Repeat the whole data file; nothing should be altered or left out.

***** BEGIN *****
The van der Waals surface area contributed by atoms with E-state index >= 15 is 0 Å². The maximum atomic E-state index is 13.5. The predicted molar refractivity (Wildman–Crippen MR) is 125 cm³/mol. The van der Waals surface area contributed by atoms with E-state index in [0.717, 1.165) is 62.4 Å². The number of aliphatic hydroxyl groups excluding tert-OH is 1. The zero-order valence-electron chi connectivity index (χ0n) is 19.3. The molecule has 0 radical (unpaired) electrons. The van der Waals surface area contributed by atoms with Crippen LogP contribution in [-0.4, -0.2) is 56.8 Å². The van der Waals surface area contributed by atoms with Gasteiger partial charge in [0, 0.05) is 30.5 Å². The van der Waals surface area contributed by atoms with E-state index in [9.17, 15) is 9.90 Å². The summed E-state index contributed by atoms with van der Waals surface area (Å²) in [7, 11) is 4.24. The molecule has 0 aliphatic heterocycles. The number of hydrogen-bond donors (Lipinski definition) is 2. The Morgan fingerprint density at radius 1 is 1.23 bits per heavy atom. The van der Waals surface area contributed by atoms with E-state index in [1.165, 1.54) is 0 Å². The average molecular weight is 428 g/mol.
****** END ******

The van der Waals surface area contributed by atoms with E-state index >= 15 is 0 Å². The maximum atomic E-state index is 13.5. The predicted molar refractivity (Wildman–Crippen MR) is 125 cm³/mol. The van der Waals surface area contributed by atoms with E-state index in [0.717, 1.165) is 62.4 Å². The number of aliphatic hydroxyl groups excluding tert-OH is 1. The zero-order valence-electron chi connectivity index (χ0n) is 19.3. The molecule has 0 radical (unpaired) electrons. The van der Waals surface area contributed by atoms with Crippen LogP contribution in [-0.4, -0.2) is 56.8 Å². The van der Waals surface area contributed by atoms with Gasteiger partial charge in [0, 0.05) is 30.5 Å². The van der Waals surface area contributed by atoms with E-state index in [9.17, 15) is 9.90 Å². The summed E-state index contributed by atoms with van der Waals surface area (Å²) in [7, 11) is 4.24. The molecule has 0 aliphatic heterocycles. The number of hydrogen-bond donors (Lipinski definition) is 2. The Morgan fingerprint density at radius 1 is 1.23 bits per heavy atom. The van der Waals surface area contributed by atoms with E-state index in [1.165, 1.54) is 0 Å². The average molecular weight is 428 g/mol.